The indigenous peoples of Uganda include the Benet, the Batwa, the Ik, the Karamojong and the Basongora, although the Ugandan Government does not specifically recognize them as indigenous peoples.
Uganda has not adopted the United Nations Declaration on the Rights of Indigenous Peoples, ILO Convention 169, which guarantees the rights of indigenous and tribal peoples in independent States. Therefore, its indigenous population continues to live with impoverishment, social and political exploitation and marginalization.
The 1995 Constitution does not offer express protection for indigenous peoples, but Article 32 imposes a mandatory duty on the state to take affirmative measures in favour of historically disadvantaged and discriminated groups.
This provision, which was initially designed and conceived to address the historical disadvantages of children, persons with disabilities and women, is the basic legal source of affirmative action in favour of indigenous peoples in Uganda.
The Land Law of 1998 and the National Environmental Statute of 1995 protect customary interests in land and traditional uses of forests. However, these laws also authorize the government to exclude human activities in any forest area by declaring it a protected forest, thus nullifying the customary rights to the land of indigenous peoples.
Indigenous peoples in Uganda
The indigenous peoples of Uganda include ancient communities of hunters and gatherers, such as Benet and Batwa, also known as Twa. They also include minority groups like the Ik, the Karamojong and the Basongora.
The Benets, who number just over 8,500, live in the northeastern part of Uganda. The Batwa, who number about 6,700, live mainly in the southwest region. They were dispossessed of their ancestral land when the Bwindi and Mgahinga forests were declared national parks in 1991.
The Ik number is approximately 13,939 and lives on the edge of the Karamoja / Turkana region along the border between Uganda and Kenya. The karamojong live in the northeast and total about 988,429. The Basongoras, who number 15,897, are a livestock community that lives in the lowlands adjacent to Rwenzori Mountain in western Uganda.
Main challenges for the indigenous peoples of Uganda
The indigenous peoples of Uganda experience challenges, especially in relation to the lack of security in land tenure and marginalization in terms of political representation. They have experienced the indigence and historical injustices induced by the state caused by the creation of conservation areas in Uganda.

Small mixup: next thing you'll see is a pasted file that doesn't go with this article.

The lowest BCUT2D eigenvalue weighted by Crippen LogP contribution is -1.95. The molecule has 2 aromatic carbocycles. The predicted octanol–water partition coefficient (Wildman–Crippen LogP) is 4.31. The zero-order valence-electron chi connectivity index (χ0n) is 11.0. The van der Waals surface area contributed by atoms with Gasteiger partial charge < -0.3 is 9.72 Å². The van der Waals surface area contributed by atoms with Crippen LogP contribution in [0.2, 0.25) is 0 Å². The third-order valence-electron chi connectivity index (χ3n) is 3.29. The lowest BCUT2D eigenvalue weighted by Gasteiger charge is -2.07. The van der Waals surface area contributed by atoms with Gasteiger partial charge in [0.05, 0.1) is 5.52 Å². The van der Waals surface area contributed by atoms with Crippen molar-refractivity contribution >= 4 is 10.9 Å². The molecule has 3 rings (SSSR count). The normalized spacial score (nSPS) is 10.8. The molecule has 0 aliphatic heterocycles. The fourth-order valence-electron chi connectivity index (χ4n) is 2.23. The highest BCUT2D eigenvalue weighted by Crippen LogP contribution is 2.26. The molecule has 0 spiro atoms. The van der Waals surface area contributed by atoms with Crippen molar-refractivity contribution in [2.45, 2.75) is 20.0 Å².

They have also suffered various human rights violations, including continued forced evictions and exclusion of ancestral lands without consultation with the community, consent or adequate compensation, violence and destruction of homes and property, including the denial of livestock of their livelihoods and their livelihoods. cultural and religious values, exclusion of ancestral lands and natural resources. As a result, they continue to live with impoverishment, social and political exploitation and marginalization.
The safety of the Ik peoples is at risk in large part due to their different positions between two communities. Iks are often caught in the crossfire between the two communities, making them very vulnerable. In addition, their land tenure remains insecure because neighbouring pastoralists and agropastoralists invade their land. In addition, 70% of the land of Ik has been lost due to conservation initiatives.
The Benet peoples have had a long-standing dispute with the authorities over their ancestral lands, which was declared a protected area in 1926 without their consent or compensation. In 2005, the Supreme Court ordered the government to return the protected lands to the community of Benet. However, the failure has not yet been implemented.
Positive trends for the Ik, Benet, Basongora and Batwa peoples
The Ik have been largely excluded from the decision-making processes at both the local and central levels, but in 2015, the government created the Ik constituency and, in February 2016, Hillary Lokwang was elected as the first member of Parliament Ik.
For once, the Ik can hear their voices directly and not through their Dodoth neighbours. In fact, his current member of parliament is his first and only surviving university graduate, since the other died. Hope is placed in the new and young member of Parliament in terms of lobbying for the development of Ik people.
The United Organization for Batwa Development in Uganda (UOBDU) has been implementing the project entitled "Giving Hope to Batwa Women and Girls" where two Batwa representatives of 43 Batwa groups or communities were selected and trained as Women Defenders of Rights.